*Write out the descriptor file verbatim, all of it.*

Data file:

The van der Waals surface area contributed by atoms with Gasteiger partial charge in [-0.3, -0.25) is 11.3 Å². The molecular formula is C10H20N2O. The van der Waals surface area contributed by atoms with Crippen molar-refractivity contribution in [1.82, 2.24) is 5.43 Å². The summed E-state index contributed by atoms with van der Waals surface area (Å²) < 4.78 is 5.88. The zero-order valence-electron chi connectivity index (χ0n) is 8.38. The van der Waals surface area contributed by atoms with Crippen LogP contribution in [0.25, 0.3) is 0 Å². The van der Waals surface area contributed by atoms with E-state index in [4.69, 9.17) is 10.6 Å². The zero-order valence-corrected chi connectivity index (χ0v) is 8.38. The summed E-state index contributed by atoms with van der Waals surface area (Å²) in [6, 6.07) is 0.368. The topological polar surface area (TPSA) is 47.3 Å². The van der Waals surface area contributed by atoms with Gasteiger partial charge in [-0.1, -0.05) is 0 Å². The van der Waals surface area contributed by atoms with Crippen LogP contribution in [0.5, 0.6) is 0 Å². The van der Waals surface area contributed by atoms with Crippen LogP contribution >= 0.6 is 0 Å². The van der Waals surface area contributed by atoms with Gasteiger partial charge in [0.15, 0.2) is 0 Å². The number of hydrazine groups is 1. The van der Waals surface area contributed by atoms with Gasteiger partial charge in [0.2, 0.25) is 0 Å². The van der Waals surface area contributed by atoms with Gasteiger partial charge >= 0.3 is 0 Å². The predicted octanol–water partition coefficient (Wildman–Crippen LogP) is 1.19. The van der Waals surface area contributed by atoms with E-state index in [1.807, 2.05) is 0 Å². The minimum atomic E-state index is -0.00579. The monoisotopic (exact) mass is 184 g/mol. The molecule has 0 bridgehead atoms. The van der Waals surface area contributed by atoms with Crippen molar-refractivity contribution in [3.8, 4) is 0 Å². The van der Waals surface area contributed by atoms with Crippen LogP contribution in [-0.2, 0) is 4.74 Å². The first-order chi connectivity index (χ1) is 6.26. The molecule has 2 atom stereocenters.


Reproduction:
The van der Waals surface area contributed by atoms with Gasteiger partial charge in [-0.3, -0.25) is 11.3 Å². The molecular formula is C10H20N2O. The van der Waals surface area contributed by atoms with Crippen molar-refractivity contribution in [1.82, 2.24) is 5.43 Å². The summed E-state index contributed by atoms with van der Waals surface area (Å²) < 4.78 is 5.88. The zero-order valence-electron chi connectivity index (χ0n) is 8.38. The van der Waals surface area contributed by atoms with Crippen LogP contribution in [0.25, 0.3) is 0 Å². The van der Waals surface area contributed by atoms with E-state index in [4.69, 9.17) is 10.6 Å². The zero-order valence-corrected chi connectivity index (χ0v) is 8.38. The summed E-state index contributed by atoms with van der Waals surface area (Å²) in [6, 6.07) is 0.368. The topological polar surface area (TPSA) is 47.3 Å². The van der Waals surface area contributed by atoms with Gasteiger partial charge in [-0.1, -0.05) is 0 Å². The van der Waals surface area contributed by atoms with Crippen LogP contribution in [0.5, 0.6) is 0 Å². The van der Waals surface area contributed by atoms with Crippen LogP contribution >= 0.6 is 0 Å². The van der Waals surface area contributed by atoms with Gasteiger partial charge in [0.15, 0.2) is 0 Å². The number of hydrazine groups is 1. The van der Waals surface area contributed by atoms with Gasteiger partial charge in [0.2, 0.25) is 0 Å². The van der Waals surface area contributed by atoms with Gasteiger partial charge >= 0.3 is 0 Å². The predicted octanol–water partition coefficient (Wildman–Crippen LogP) is 1.19. The van der Waals surface area contributed by atoms with E-state index in [1.807, 2.05) is 0 Å². The minimum atomic E-state index is -0.00579. The monoisotopic (exact) mass is 184 g/mol. The molecule has 0 bridgehead atoms. The van der Waals surface area contributed by atoms with Crippen molar-refractivity contribution in [3.8, 4) is 0 Å². The van der Waals surface area contributed by atoms with Crippen LogP contribution in [-0.2, 0) is 4.74 Å². The first-order chi connectivity index (χ1) is 6.26. The molecule has 2 atom stereocenters.